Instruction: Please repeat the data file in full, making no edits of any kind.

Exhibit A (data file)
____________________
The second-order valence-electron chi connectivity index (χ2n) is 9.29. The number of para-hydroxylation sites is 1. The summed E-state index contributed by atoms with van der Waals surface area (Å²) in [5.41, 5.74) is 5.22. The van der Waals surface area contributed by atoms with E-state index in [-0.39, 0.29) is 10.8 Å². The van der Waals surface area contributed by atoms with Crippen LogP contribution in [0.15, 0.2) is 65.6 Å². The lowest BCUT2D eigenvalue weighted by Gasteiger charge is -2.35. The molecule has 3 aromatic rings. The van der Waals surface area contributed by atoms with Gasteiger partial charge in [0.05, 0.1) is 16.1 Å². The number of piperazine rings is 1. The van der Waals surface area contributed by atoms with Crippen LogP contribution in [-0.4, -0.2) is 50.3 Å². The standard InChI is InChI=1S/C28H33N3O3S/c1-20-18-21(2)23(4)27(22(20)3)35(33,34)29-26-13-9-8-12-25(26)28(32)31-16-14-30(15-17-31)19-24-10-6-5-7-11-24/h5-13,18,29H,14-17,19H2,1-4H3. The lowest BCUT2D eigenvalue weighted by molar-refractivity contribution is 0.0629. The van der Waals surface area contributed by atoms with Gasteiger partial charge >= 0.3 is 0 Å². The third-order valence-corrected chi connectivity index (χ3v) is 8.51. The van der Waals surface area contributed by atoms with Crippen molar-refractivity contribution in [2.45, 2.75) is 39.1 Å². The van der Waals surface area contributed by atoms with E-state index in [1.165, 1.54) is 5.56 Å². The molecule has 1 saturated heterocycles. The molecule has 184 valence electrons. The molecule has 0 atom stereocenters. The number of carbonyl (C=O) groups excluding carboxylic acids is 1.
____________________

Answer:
The second-order valence-electron chi connectivity index (χ2n) is 9.29. The number of para-hydroxylation sites is 1. The summed E-state index contributed by atoms with van der Waals surface area (Å²) in [5.41, 5.74) is 5.22. The van der Waals surface area contributed by atoms with E-state index in [-0.39, 0.29) is 10.8 Å². The van der Waals surface area contributed by atoms with Crippen LogP contribution in [0.15, 0.2) is 65.6 Å². The lowest BCUT2D eigenvalue weighted by Gasteiger charge is -2.35. The molecule has 3 aromatic rings. The van der Waals surface area contributed by atoms with Gasteiger partial charge in [0.05, 0.1) is 16.1 Å². The number of piperazine rings is 1. The van der Waals surface area contributed by atoms with Crippen LogP contribution in [-0.4, -0.2) is 50.3 Å². The standard InChI is InChI=1S/C28H33N3O3S/c1-20-18-21(2)23(4)27(22(20)3)35(33,34)29-26-13-9-8-12-25(26)28(32)31-16-14-30(15-17-31)19-24-10-6-5-7-11-24/h5-13,18,29H,14-17,19H2,1-4H3. The lowest BCUT2D eigenvalue weighted by molar-refractivity contribution is 0.0629. The van der Waals surface area contributed by atoms with Gasteiger partial charge >= 0.3 is 0 Å². The third-order valence-corrected chi connectivity index (χ3v) is 8.51. The van der Waals surface area contributed by atoms with Crippen molar-refractivity contribution in [2.45, 2.75) is 39.1 Å². The van der Waals surface area contributed by atoms with E-state index in [1.165, 1.54) is 5.56 Å². The molecule has 1 saturated heterocycles. The molecule has 184 valence electrons. The molecule has 0 atom stereocenters. The number of carbonyl (C=O) groups excluding carboxylic acids is 1.